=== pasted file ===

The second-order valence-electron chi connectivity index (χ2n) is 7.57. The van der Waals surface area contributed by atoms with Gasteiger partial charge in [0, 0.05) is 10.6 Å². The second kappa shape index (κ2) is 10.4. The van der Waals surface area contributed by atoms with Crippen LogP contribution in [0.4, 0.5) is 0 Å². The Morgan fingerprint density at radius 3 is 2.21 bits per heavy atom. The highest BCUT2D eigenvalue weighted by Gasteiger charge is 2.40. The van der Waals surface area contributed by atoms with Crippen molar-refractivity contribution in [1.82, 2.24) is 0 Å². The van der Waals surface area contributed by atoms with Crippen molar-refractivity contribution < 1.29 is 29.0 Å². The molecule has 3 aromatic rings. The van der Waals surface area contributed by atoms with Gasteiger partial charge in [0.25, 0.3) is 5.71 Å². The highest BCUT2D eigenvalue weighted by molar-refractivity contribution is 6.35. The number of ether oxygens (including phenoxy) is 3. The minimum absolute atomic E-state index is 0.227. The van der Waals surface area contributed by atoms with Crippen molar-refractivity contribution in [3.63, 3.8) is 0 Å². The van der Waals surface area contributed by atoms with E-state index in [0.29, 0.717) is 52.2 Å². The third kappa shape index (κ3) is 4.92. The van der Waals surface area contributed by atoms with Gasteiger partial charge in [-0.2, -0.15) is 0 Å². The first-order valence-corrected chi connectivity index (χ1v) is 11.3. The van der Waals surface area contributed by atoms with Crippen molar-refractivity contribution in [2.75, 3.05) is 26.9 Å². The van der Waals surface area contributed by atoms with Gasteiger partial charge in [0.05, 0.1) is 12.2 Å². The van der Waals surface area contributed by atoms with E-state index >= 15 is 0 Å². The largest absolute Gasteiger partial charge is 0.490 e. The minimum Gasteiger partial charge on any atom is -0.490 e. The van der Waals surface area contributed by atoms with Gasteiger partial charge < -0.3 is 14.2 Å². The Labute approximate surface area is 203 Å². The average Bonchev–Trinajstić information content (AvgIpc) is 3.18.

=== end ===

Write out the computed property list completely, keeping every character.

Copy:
The second-order valence-electron chi connectivity index (χ2n) is 7.57. The van der Waals surface area contributed by atoms with Gasteiger partial charge in [0, 0.05) is 10.6 Å². The second kappa shape index (κ2) is 10.4. The van der Waals surface area contributed by atoms with Crippen LogP contribution in [0.4, 0.5) is 0 Å². The Morgan fingerprint density at radius 3 is 2.21 bits per heavy atom. The highest BCUT2D eigenvalue weighted by Gasteiger charge is 2.40. The van der Waals surface area contributed by atoms with Crippen molar-refractivity contribution in [1.82, 2.24) is 0 Å². The van der Waals surface area contributed by atoms with Crippen molar-refractivity contribution < 1.29 is 29.0 Å². The molecule has 3 aromatic rings. The van der Waals surface area contributed by atoms with Gasteiger partial charge in [0.25, 0.3) is 5.71 Å². The highest BCUT2D eigenvalue weighted by molar-refractivity contribution is 6.35. The number of ether oxygens (including phenoxy) is 3. The minimum absolute atomic E-state index is 0.227. The van der Waals surface area contributed by atoms with Crippen molar-refractivity contribution in [3.63, 3.8) is 0 Å². The van der Waals surface area contributed by atoms with E-state index in [0.29, 0.717) is 52.2 Å². The third kappa shape index (κ3) is 4.92. The van der Waals surface area contributed by atoms with Gasteiger partial charge in [-0.2, -0.15) is 0 Å². The first-order valence-corrected chi connectivity index (χ1v) is 11.3. The van der Waals surface area contributed by atoms with Crippen molar-refractivity contribution in [2.75, 3.05) is 26.9 Å². The van der Waals surface area contributed by atoms with Gasteiger partial charge in [0.05, 0.1) is 12.2 Å². The van der Waals surface area contributed by atoms with E-state index >= 15 is 0 Å². The largest absolute Gasteiger partial charge is 0.490 e. The minimum Gasteiger partial charge on any atom is -0.490 e. The van der Waals surface area contributed by atoms with Gasteiger partial charge < -0.3 is 14.2 Å². The Labute approximate surface area is 203 Å². The average Bonchev–Trinajstić information content (AvgIpc) is 3.18.